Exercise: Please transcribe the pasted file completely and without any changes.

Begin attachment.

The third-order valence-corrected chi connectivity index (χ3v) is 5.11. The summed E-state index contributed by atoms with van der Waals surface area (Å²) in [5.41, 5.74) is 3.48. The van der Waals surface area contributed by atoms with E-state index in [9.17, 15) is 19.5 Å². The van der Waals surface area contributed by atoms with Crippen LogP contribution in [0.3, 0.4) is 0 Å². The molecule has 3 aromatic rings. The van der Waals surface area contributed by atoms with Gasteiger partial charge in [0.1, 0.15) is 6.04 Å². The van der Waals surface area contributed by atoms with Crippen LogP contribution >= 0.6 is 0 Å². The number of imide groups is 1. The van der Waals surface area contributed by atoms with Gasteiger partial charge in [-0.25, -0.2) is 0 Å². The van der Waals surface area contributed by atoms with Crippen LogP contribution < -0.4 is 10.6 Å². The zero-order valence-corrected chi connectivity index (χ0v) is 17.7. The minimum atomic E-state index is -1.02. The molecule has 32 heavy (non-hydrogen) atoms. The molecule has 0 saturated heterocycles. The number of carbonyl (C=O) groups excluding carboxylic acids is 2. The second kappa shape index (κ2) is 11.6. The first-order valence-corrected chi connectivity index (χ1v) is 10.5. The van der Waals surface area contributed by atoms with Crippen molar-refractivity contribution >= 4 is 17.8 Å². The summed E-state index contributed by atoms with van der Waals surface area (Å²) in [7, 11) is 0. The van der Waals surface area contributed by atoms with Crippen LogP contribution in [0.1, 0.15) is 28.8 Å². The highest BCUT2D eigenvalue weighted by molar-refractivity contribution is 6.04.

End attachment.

The third-order valence-corrected chi connectivity index (χ3v) is 5.11. The summed E-state index contributed by atoms with van der Waals surface area (Å²) in [5.41, 5.74) is 3.48. The van der Waals surface area contributed by atoms with E-state index in [9.17, 15) is 19.5 Å². The van der Waals surface area contributed by atoms with Crippen LogP contribution in [0.3, 0.4) is 0 Å². The molecule has 3 aromatic rings. The van der Waals surface area contributed by atoms with Gasteiger partial charge in [0.1, 0.15) is 6.04 Å². The van der Waals surface area contributed by atoms with Crippen LogP contribution >= 0.6 is 0 Å². The number of imide groups is 1. The van der Waals surface area contributed by atoms with Gasteiger partial charge in [-0.25, -0.2) is 0 Å². The van der Waals surface area contributed by atoms with Crippen LogP contribution < -0.4 is 10.6 Å². The zero-order valence-corrected chi connectivity index (χ0v) is 17.7. The minimum atomic E-state index is -1.02. The molecule has 32 heavy (non-hydrogen) atoms. The molecule has 0 saturated heterocycles. The number of carbonyl (C=O) groups excluding carboxylic acids is 2. The second kappa shape index (κ2) is 11.6. The first-order valence-corrected chi connectivity index (χ1v) is 10.5. The van der Waals surface area contributed by atoms with Crippen molar-refractivity contribution >= 4 is 17.8 Å². The summed E-state index contributed by atoms with van der Waals surface area (Å²) in [7, 11) is 0. The van der Waals surface area contributed by atoms with Crippen LogP contribution in [0.1, 0.15) is 28.8 Å². The highest BCUT2D eigenvalue weighted by molar-refractivity contribution is 6.04.